New stats on HIV transmission in the U.S.

The U.S. Centers for Disease Control and Prevention (CDC) recently released a report highlighting some encouraging numbers on the effectiveness of prevention efforts in this country.

>> Read the report (HTML)
>> Download the report (PDF)

The report summarizes research Dr. David Holtgrave from Johns Hopkins, who “conducted an analysis designed to measure the annual rate of HIV transmission in the United States.”  The transmission rate measures “the annual number of new HIV infections transmitted per 100 persons living with HIV.”

According to the CDC report:

Researchers found that the HIV transmission rate has declined dramatically since the early days of the epidemic. In 1980, for example, when the disease was still undetected, the transmission rate was 92 percent, meaning there were 92 transmissions per 100 persons living with HIV at the time. After the identification of AIDS, and later HIV, and the implementation of HIV testing and other prevention efforts, transmission rates began to decline.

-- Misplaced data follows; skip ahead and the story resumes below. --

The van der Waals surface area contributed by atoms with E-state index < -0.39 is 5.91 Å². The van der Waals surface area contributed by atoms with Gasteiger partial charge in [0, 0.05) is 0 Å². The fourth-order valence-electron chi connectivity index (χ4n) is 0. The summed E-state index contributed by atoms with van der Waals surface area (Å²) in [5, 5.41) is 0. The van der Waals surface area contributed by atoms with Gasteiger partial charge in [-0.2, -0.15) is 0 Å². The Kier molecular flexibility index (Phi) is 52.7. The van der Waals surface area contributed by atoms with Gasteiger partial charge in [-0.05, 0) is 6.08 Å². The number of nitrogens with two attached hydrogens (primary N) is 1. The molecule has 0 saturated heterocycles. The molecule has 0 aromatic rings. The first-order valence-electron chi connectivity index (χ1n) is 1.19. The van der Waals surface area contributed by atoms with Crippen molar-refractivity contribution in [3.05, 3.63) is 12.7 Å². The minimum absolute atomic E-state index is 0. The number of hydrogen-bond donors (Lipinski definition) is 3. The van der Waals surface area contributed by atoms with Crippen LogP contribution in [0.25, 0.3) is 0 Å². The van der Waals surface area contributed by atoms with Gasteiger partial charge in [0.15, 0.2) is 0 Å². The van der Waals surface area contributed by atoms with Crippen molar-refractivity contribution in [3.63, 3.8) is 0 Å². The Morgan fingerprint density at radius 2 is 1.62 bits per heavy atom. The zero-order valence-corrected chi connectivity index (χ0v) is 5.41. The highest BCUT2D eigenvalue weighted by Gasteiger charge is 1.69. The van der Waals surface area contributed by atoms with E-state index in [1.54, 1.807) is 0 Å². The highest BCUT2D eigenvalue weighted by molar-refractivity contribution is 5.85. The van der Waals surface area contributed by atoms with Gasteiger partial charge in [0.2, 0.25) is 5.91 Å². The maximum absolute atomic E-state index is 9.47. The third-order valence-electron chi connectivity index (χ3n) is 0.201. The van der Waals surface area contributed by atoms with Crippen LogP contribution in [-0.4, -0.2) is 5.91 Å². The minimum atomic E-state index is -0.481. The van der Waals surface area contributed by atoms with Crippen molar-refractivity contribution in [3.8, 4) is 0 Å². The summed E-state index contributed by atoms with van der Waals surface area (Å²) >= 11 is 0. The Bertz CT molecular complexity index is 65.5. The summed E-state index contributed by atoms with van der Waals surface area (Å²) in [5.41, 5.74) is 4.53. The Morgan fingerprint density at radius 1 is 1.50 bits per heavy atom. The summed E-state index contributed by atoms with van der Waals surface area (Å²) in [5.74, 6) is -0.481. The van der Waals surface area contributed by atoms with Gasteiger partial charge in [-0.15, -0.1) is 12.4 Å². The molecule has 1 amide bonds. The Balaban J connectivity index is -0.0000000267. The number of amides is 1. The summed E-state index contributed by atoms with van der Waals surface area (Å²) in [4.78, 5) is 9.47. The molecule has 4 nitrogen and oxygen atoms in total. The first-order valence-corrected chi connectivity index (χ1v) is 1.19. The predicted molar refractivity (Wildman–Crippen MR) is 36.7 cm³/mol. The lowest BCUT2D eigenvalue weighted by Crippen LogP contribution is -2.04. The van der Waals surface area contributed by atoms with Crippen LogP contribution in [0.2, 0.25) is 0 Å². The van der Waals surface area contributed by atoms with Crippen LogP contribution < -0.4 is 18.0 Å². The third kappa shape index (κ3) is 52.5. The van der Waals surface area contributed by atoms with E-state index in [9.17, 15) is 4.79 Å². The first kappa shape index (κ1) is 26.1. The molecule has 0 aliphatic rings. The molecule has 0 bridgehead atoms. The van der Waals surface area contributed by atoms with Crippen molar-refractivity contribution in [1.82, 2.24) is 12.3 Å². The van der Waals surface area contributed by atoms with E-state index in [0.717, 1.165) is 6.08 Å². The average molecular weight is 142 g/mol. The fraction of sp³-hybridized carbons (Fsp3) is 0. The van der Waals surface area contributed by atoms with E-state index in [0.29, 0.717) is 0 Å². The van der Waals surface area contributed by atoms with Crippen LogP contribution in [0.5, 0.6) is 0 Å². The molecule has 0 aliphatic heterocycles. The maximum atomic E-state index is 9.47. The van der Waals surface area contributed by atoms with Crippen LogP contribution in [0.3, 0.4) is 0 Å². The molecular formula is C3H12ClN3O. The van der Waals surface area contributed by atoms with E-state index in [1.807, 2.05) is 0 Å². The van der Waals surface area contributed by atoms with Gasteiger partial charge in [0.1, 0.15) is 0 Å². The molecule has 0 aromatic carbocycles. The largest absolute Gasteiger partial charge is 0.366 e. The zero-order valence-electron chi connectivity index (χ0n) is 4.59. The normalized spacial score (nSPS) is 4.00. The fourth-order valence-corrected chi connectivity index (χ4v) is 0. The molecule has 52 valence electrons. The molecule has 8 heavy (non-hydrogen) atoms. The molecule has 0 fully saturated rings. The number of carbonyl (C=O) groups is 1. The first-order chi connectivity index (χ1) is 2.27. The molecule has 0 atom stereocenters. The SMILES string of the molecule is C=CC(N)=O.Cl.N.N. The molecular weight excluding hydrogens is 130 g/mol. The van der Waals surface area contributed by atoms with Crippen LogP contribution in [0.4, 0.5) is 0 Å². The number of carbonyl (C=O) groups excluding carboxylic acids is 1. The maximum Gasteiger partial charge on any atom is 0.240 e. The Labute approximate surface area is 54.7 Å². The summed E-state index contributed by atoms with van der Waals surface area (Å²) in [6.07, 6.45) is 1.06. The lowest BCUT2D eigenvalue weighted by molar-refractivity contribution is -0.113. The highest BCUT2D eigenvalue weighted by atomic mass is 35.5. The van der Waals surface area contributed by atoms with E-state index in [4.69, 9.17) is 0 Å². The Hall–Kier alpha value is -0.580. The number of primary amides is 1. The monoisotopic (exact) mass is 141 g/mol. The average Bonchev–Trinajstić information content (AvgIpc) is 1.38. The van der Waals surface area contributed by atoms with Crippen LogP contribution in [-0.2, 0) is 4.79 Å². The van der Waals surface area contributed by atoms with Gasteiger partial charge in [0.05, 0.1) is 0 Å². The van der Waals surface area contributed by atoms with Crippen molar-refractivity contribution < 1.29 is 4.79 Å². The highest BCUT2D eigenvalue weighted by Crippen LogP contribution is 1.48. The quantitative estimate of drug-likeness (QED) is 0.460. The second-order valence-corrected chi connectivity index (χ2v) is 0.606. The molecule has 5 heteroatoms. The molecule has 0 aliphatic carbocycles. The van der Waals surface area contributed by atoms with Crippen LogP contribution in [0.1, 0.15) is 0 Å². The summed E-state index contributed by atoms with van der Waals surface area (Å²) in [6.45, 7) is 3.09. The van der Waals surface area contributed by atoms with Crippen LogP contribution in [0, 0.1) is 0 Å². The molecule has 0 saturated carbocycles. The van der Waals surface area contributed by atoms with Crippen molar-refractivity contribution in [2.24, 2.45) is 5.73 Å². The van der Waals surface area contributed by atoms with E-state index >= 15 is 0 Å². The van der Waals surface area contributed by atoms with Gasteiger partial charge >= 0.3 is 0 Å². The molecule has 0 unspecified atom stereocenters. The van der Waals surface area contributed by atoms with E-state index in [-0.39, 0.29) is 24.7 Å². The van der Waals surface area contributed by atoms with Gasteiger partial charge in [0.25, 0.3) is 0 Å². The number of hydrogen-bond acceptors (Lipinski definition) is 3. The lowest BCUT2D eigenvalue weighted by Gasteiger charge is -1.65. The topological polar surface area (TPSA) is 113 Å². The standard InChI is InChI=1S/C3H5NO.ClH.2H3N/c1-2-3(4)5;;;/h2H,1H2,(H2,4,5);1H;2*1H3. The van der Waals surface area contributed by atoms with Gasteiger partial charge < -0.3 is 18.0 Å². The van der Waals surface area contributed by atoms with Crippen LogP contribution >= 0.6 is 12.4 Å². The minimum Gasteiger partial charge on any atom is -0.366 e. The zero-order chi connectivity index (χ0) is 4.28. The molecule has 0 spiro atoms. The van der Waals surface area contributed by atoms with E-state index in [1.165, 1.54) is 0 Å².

Since the peak level of new infections in the mid-1980s, just prior to the introduction of HIV testing, the transmission rate has declined by approximately 89 percent (from 44 transmissions per 100 persons living with HIV in 1984 to five transmissions per 100 persons living with HIV in 2006).


The report concludes:

HIV continues to take a severe toll on multiple communities in the US, with gay and bisexual men of all races, African Americans, and Latinos bearing the heaviest burden. Waging a continued battle against HIV will take a continued commitment across the country to address HIV among these populations. We all must do more—as individuals, communities, and as a nation—to expand the reach of effective prevention efforts to those at risk and stop the spread of HIV.


~ by h.e.g. on January 5, 2009.

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